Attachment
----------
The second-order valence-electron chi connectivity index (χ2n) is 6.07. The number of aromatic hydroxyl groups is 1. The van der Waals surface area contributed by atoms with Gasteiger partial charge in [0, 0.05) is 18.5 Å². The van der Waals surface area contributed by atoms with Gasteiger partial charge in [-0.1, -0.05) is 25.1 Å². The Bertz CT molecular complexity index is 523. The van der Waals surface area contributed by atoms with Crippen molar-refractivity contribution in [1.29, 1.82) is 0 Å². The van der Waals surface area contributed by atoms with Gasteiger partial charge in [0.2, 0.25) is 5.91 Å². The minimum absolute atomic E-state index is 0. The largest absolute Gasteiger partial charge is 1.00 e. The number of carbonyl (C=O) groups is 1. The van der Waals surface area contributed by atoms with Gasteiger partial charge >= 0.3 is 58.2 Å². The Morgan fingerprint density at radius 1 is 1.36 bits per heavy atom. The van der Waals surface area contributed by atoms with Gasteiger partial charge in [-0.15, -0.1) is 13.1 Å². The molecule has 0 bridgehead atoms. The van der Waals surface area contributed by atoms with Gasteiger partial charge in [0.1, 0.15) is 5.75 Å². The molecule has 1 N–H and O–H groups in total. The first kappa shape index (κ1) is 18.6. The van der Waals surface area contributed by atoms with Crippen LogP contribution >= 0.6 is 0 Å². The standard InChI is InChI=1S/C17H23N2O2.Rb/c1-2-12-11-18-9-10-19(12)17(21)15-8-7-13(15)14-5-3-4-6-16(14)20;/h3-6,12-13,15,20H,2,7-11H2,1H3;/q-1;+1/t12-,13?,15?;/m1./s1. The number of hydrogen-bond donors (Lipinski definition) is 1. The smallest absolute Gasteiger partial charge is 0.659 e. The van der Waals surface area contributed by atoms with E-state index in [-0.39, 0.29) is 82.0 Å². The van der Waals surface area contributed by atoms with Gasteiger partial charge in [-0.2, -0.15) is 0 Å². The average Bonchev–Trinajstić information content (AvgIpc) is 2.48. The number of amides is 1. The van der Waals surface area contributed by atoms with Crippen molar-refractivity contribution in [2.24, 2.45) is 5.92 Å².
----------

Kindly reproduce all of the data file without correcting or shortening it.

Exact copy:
The second-order valence-electron chi connectivity index (χ2n) is 6.07. The number of aromatic hydroxyl groups is 1. The van der Waals surface area contributed by atoms with Gasteiger partial charge in [0, 0.05) is 18.5 Å². The van der Waals surface area contributed by atoms with Gasteiger partial charge in [-0.1, -0.05) is 25.1 Å². The Bertz CT molecular complexity index is 523. The van der Waals surface area contributed by atoms with Crippen molar-refractivity contribution in [1.29, 1.82) is 0 Å². The van der Waals surface area contributed by atoms with Gasteiger partial charge in [0.2, 0.25) is 5.91 Å². The minimum absolute atomic E-state index is 0. The largest absolute Gasteiger partial charge is 1.00 e. The number of carbonyl (C=O) groups is 1. The van der Waals surface area contributed by atoms with Gasteiger partial charge >= 0.3 is 58.2 Å². The Morgan fingerprint density at radius 1 is 1.36 bits per heavy atom. The van der Waals surface area contributed by atoms with Gasteiger partial charge in [-0.15, -0.1) is 13.1 Å². The molecule has 0 bridgehead atoms. The van der Waals surface area contributed by atoms with Gasteiger partial charge in [0.1, 0.15) is 5.75 Å². The molecule has 1 N–H and O–H groups in total. The first kappa shape index (κ1) is 18.6. The van der Waals surface area contributed by atoms with Crippen LogP contribution >= 0.6 is 0 Å². The standard InChI is InChI=1S/C17H23N2O2.Rb/c1-2-12-11-18-9-10-19(12)17(21)15-8-7-13(15)14-5-3-4-6-16(14)20;/h3-6,12-13,15,20H,2,7-11H2,1H3;/q-1;+1/t12-,13?,15?;/m1./s1. The number of hydrogen-bond donors (Lipinski definition) is 1. The smallest absolute Gasteiger partial charge is 0.659 e. The van der Waals surface area contributed by atoms with E-state index in [-0.39, 0.29) is 82.0 Å². The van der Waals surface area contributed by atoms with Gasteiger partial charge in [-0.2, -0.15) is 0 Å². The average Bonchev–Trinajstić information content (AvgIpc) is 2.48. The number of amides is 1. The van der Waals surface area contributed by atoms with Crippen molar-refractivity contribution in [2.24, 2.45) is 5.92 Å².